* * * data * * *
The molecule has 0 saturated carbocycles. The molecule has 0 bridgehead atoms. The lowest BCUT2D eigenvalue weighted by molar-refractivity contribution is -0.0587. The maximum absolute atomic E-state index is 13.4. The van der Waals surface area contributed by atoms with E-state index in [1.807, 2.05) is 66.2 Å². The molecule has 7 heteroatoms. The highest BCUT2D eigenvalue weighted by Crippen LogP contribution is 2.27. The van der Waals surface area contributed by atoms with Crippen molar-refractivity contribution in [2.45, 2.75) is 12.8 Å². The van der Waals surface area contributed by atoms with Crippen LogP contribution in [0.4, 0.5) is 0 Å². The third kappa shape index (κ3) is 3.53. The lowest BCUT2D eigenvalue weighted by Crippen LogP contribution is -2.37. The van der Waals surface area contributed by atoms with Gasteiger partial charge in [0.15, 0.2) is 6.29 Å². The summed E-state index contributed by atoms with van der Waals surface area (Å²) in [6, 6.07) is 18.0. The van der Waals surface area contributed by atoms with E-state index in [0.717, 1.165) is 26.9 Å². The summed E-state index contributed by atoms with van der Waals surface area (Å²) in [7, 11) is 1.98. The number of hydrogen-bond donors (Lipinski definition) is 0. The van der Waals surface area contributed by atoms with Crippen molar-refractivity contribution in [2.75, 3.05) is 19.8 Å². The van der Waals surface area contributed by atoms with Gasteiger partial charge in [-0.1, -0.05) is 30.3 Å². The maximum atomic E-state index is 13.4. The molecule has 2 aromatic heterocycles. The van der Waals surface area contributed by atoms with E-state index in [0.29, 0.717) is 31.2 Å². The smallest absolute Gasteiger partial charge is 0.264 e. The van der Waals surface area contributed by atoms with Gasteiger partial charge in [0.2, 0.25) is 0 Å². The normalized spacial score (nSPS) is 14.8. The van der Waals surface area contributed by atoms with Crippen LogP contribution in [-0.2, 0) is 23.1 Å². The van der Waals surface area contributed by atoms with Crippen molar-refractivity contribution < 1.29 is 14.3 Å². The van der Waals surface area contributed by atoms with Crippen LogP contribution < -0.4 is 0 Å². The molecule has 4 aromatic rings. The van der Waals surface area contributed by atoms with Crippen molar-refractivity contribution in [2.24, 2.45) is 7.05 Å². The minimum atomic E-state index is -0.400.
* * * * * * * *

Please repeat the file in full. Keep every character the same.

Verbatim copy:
The molecule has 0 saturated carbocycles. The molecule has 0 bridgehead atoms. The lowest BCUT2D eigenvalue weighted by molar-refractivity contribution is -0.0587. The maximum absolute atomic E-state index is 13.4. The van der Waals surface area contributed by atoms with E-state index in [1.807, 2.05) is 66.2 Å². The molecule has 7 heteroatoms. The highest BCUT2D eigenvalue weighted by Crippen LogP contribution is 2.27. The van der Waals surface area contributed by atoms with Crippen molar-refractivity contribution in [2.45, 2.75) is 12.8 Å². The van der Waals surface area contributed by atoms with Crippen LogP contribution in [0.4, 0.5) is 0 Å². The third kappa shape index (κ3) is 3.53. The lowest BCUT2D eigenvalue weighted by Crippen LogP contribution is -2.37. The van der Waals surface area contributed by atoms with Gasteiger partial charge in [0.15, 0.2) is 6.29 Å². The summed E-state index contributed by atoms with van der Waals surface area (Å²) in [6, 6.07) is 18.0. The van der Waals surface area contributed by atoms with E-state index in [0.717, 1.165) is 26.9 Å². The summed E-state index contributed by atoms with van der Waals surface area (Å²) in [7, 11) is 1.98. The number of hydrogen-bond donors (Lipinski definition) is 0. The van der Waals surface area contributed by atoms with Crippen molar-refractivity contribution in [2.75, 3.05) is 19.8 Å². The van der Waals surface area contributed by atoms with Gasteiger partial charge in [-0.1, -0.05) is 30.3 Å². The maximum atomic E-state index is 13.4. The molecule has 2 aromatic heterocycles. The van der Waals surface area contributed by atoms with E-state index in [0.29, 0.717) is 31.2 Å². The smallest absolute Gasteiger partial charge is 0.264 e. The van der Waals surface area contributed by atoms with Gasteiger partial charge in [0.2, 0.25) is 0 Å². The normalized spacial score (nSPS) is 14.8. The van der Waals surface area contributed by atoms with Crippen LogP contribution in [-0.2, 0) is 23.1 Å². The van der Waals surface area contributed by atoms with Crippen molar-refractivity contribution < 1.29 is 14.3 Å². The van der Waals surface area contributed by atoms with Crippen LogP contribution < -0.4 is 0 Å². The molecule has 4 aromatic rings. The van der Waals surface area contributed by atoms with Crippen molar-refractivity contribution in [2.24, 2.45) is 7.05 Å². The minimum atomic E-state index is -0.400.